California has the highest child poverty rate in the country, according to the Supplemental Poverty Measure, which accounts for cost of living. Not only does this cost children in lack of opportunity and unmet basic needs, it costs the state $66 billion a year. We know from research that lifting children and families out of poverty is crucial to improving health, providing access to a quality education, reducing crime, and paving the way for success in later life.
In 2017, with funding from GRACE End Child Poverty Institute, GRACE sponsored AB 1520, the Lifting Children and Families Out of Poverty Act, a big step forward in reducing poverty for 1.9 million kids in California. Through grassroots activism, phone calls, tweets, and signature gathering, our committed supporters made this happen, without one dissenting vote in the CA State Legislature.
AB 1520 created an expert task force that developed a comprehensive state plan to eliminate deep child poverty and dramatically reduce child poverty overall–the End Child Poverty Plan. In 2019 and beyond, the End Child Poverty in California campaign will continue to strengthen our coalition of allies and activists to fight for the resources and strategies the groundbreaking End Child Poverty Plan recommends. Our ultimate goal will always be eliminating child poverty in California.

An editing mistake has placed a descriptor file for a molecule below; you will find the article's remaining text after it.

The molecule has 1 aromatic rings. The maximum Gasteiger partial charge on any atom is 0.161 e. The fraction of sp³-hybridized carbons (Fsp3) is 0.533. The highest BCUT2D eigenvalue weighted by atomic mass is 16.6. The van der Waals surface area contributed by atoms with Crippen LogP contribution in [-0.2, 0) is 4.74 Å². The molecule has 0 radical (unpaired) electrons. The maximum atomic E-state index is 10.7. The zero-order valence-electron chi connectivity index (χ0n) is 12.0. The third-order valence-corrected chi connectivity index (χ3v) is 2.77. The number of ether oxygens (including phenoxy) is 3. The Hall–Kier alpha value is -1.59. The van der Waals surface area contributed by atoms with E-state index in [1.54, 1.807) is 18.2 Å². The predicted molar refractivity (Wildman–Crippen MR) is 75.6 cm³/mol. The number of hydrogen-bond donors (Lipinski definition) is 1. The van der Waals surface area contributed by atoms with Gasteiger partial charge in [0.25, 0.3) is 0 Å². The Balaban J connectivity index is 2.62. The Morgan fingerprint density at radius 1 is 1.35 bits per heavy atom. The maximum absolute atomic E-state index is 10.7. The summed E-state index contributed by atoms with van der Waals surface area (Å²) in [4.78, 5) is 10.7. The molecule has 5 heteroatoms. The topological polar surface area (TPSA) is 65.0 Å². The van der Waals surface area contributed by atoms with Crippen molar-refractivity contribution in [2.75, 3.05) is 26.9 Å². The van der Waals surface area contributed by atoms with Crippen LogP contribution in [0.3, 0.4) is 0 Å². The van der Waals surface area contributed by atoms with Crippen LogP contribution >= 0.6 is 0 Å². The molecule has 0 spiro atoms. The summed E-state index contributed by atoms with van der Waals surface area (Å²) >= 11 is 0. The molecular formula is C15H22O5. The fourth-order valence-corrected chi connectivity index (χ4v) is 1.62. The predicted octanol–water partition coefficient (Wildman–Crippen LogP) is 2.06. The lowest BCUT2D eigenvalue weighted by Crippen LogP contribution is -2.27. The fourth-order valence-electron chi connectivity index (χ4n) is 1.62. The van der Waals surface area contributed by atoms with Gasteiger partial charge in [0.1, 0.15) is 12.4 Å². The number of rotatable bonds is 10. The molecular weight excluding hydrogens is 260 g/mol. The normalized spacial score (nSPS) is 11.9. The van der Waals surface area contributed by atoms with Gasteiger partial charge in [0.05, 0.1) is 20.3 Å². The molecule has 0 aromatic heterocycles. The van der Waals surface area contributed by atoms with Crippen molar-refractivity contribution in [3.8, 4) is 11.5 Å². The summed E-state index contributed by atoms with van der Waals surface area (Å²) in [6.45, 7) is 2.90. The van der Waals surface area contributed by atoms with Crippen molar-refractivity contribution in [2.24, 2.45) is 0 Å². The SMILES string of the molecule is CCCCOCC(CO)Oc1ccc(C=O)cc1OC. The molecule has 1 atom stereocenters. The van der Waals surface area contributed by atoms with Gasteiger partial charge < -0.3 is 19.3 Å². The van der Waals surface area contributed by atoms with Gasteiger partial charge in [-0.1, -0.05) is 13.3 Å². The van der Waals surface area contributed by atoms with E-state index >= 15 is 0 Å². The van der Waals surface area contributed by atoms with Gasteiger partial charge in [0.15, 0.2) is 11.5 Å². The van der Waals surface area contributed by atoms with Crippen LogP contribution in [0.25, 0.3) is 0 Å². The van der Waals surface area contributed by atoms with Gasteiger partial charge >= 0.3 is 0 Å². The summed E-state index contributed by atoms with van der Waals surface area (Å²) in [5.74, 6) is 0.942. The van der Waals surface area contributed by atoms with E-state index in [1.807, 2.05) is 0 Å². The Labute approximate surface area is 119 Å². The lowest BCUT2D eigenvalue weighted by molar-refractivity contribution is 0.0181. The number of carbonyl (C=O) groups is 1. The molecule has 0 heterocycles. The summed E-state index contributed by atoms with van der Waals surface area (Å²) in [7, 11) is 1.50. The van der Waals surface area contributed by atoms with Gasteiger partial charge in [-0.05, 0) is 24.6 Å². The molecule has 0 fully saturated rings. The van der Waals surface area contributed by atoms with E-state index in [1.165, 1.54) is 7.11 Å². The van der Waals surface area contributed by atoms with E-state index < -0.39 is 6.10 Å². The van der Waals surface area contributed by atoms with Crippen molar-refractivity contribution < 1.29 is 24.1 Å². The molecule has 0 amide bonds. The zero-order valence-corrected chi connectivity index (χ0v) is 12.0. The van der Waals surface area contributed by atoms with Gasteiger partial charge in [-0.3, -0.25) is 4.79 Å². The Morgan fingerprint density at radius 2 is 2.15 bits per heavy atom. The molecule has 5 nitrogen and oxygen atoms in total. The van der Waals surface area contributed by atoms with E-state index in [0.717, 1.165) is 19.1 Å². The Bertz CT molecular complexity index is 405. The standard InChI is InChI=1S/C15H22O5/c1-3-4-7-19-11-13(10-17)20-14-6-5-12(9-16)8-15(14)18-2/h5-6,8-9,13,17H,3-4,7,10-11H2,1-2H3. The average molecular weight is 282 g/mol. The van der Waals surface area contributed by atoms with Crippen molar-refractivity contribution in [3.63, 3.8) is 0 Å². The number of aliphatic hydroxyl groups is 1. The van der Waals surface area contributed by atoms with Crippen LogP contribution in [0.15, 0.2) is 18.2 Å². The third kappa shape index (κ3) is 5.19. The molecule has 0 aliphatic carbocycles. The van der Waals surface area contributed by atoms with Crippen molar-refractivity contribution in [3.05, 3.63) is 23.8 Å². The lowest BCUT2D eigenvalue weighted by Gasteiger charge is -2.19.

Who leads GRACE and the End Child Poverty in California campaign?
Conway Collis, President and CEO, GRACE and End Child Poverty in California
GRACE’s President and CEO, Conway Collis, has been a public servant and advocate for social change for more than four decades. A graduate of Occidental College and Stanford Law School, he has been a live-in counselor for delinquent boys, a Counsel and domestic policy advisor in the U.S. Senate, an elected Member and Chairman of the California State Board of Equalization, Chairman of the California State Senate Bipartisan Task Force on Homelessness, is a member of the California State Commission on Children and Families (the state First 5 Commission), and is the founding Board Chair of the National Foster Youth Institute.
Jackie Thu-Huong Wong, Vice President for Policy and Advocacy, GRACE and End Child Poverty in California